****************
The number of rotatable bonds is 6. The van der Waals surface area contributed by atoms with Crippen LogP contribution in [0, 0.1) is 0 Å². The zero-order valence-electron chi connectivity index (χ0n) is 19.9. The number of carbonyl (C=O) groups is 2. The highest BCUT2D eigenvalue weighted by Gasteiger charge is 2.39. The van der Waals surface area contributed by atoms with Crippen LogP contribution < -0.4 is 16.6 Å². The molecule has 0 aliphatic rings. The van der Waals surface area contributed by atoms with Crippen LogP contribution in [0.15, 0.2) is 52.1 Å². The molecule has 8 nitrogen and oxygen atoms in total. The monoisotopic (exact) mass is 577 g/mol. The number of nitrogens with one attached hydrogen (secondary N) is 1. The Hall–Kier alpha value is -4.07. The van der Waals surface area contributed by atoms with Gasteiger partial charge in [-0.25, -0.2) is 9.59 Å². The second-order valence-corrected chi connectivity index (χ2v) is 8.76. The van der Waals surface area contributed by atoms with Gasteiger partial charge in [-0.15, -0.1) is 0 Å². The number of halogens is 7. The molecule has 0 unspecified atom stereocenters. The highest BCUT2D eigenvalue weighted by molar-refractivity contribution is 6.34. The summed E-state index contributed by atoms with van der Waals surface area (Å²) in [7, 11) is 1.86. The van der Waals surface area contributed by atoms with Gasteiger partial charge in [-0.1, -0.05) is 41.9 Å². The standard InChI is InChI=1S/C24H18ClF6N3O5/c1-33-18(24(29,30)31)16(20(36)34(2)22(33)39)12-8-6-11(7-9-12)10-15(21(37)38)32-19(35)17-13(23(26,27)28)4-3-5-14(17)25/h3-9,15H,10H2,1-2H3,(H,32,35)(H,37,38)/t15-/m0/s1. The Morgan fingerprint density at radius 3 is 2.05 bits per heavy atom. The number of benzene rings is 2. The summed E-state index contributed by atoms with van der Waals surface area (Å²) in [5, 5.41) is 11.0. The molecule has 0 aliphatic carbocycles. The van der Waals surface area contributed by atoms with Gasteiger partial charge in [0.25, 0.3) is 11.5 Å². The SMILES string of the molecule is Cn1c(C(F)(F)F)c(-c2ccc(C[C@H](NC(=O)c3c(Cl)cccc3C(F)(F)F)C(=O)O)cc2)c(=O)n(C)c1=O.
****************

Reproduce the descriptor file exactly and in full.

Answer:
The number of rotatable bonds is 6. The van der Waals surface area contributed by atoms with Crippen LogP contribution in [0, 0.1) is 0 Å². The zero-order valence-electron chi connectivity index (χ0n) is 19.9. The number of carbonyl (C=O) groups is 2. The highest BCUT2D eigenvalue weighted by Gasteiger charge is 2.39. The van der Waals surface area contributed by atoms with Crippen LogP contribution < -0.4 is 16.6 Å². The molecule has 0 aliphatic rings. The van der Waals surface area contributed by atoms with Crippen LogP contribution in [0.15, 0.2) is 52.1 Å². The molecule has 8 nitrogen and oxygen atoms in total. The monoisotopic (exact) mass is 577 g/mol. The number of nitrogens with one attached hydrogen (secondary N) is 1. The Hall–Kier alpha value is -4.07. The van der Waals surface area contributed by atoms with Gasteiger partial charge in [-0.25, -0.2) is 9.59 Å². The second-order valence-corrected chi connectivity index (χ2v) is 8.76. The van der Waals surface area contributed by atoms with Gasteiger partial charge in [-0.15, -0.1) is 0 Å². The number of halogens is 7. The molecule has 0 unspecified atom stereocenters. The highest BCUT2D eigenvalue weighted by molar-refractivity contribution is 6.34. The summed E-state index contributed by atoms with van der Waals surface area (Å²) in [7, 11) is 1.86. The van der Waals surface area contributed by atoms with Gasteiger partial charge in [-0.1, -0.05) is 41.9 Å². The standard InChI is InChI=1S/C24H18ClF6N3O5/c1-33-18(24(29,30)31)16(20(36)34(2)22(33)39)12-8-6-11(7-9-12)10-15(21(37)38)32-19(35)17-13(23(26,27)28)4-3-5-14(17)25/h3-9,15H,10H2,1-2H3,(H,32,35)(H,37,38)/t15-/m0/s1. The Morgan fingerprint density at radius 3 is 2.05 bits per heavy atom. The number of benzene rings is 2. The summed E-state index contributed by atoms with van der Waals surface area (Å²) in [5, 5.41) is 11.0. The molecule has 0 aliphatic carbocycles. The van der Waals surface area contributed by atoms with Gasteiger partial charge in [0.25, 0.3) is 11.5 Å². The SMILES string of the molecule is Cn1c(C(F)(F)F)c(-c2ccc(C[C@H](NC(=O)c3c(Cl)cccc3C(F)(F)F)C(=O)O)cc2)c(=O)n(C)c1=O.